Awesome Post by David Brooks about how he implemented my websites new design this past week.
Over the past few weeks I’ve been working on a really cool redesign of Chris Arace’s website, thereason.us, and I’m thrilled to announce that the site is officially live.
When I first spoke to Chris, he told me that Flickr is his CMS, it’s how he manages his photography. So I built the underlying structure of the new site like that of a robot that goes out and collects the latest updates from Flickr and then reinterprets them for his personal site. This way, when he updates Flickr, things stay synchronized with his site automatically.
Having a design background, Chris designed the site in a few days and sent me the comps. I think visually it sets a new bar for photography sites. It’s current, and has some really great details that make it uniquely his.
On the front page, he wanted to show his latest work in almost a mashup of Pinterest and 500px. There’s a bit of jQuery Masonry in place to allow images to flow around as you resize your browser, or as you scroll down. That’s especially interesting when you scroll to the bottom and hit the next loading point of the infinite refresh. A quick word about that… typically I despise infinite refreshes, but in this case it actually makes sense. You don’t want to initially load 450 photos into the view, and since we’re using the jQuery colorbox to show his work, you don’t have to worry about losing your place on the page.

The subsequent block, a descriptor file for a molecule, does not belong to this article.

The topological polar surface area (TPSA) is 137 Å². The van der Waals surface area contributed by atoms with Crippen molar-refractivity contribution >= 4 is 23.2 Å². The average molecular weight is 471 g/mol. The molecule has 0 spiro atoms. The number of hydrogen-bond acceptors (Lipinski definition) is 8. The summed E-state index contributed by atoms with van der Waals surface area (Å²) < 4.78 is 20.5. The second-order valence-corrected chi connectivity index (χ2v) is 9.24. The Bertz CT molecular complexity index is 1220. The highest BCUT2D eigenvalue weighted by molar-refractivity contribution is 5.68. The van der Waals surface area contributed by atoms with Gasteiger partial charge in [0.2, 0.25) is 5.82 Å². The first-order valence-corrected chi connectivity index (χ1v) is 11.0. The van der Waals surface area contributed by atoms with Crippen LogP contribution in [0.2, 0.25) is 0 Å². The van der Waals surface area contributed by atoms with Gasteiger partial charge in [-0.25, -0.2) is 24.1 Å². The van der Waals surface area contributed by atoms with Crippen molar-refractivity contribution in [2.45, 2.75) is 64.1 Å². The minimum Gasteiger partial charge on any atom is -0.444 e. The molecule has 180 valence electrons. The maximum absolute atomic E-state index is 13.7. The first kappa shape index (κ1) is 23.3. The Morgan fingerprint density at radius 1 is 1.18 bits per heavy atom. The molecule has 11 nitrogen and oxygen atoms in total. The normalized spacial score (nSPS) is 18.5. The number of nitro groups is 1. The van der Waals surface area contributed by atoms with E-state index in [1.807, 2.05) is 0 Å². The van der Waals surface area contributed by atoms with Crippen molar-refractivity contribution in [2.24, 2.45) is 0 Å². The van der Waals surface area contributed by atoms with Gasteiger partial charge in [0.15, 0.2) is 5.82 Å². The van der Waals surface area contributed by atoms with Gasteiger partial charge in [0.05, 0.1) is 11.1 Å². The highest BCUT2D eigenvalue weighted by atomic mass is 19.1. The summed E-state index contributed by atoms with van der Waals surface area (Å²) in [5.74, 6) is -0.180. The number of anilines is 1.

One of the star pieces of the site is the lightbox view, which is built by adapting the jQuery Colorbox to match the way Chris wanted it to look and function. The shell is the same as any other implementation of Colorbox, but the center of it is built around a custom request to the server that brings back the image and details about it, populates the colorbox and then builds the arrow key functionality.
And last but certainly not least is the map feature which places all, or some of his photos onto a custom-styled Google Map. You can interact with the map, or the slider to jump around and see where each photo in his portfolio was taken.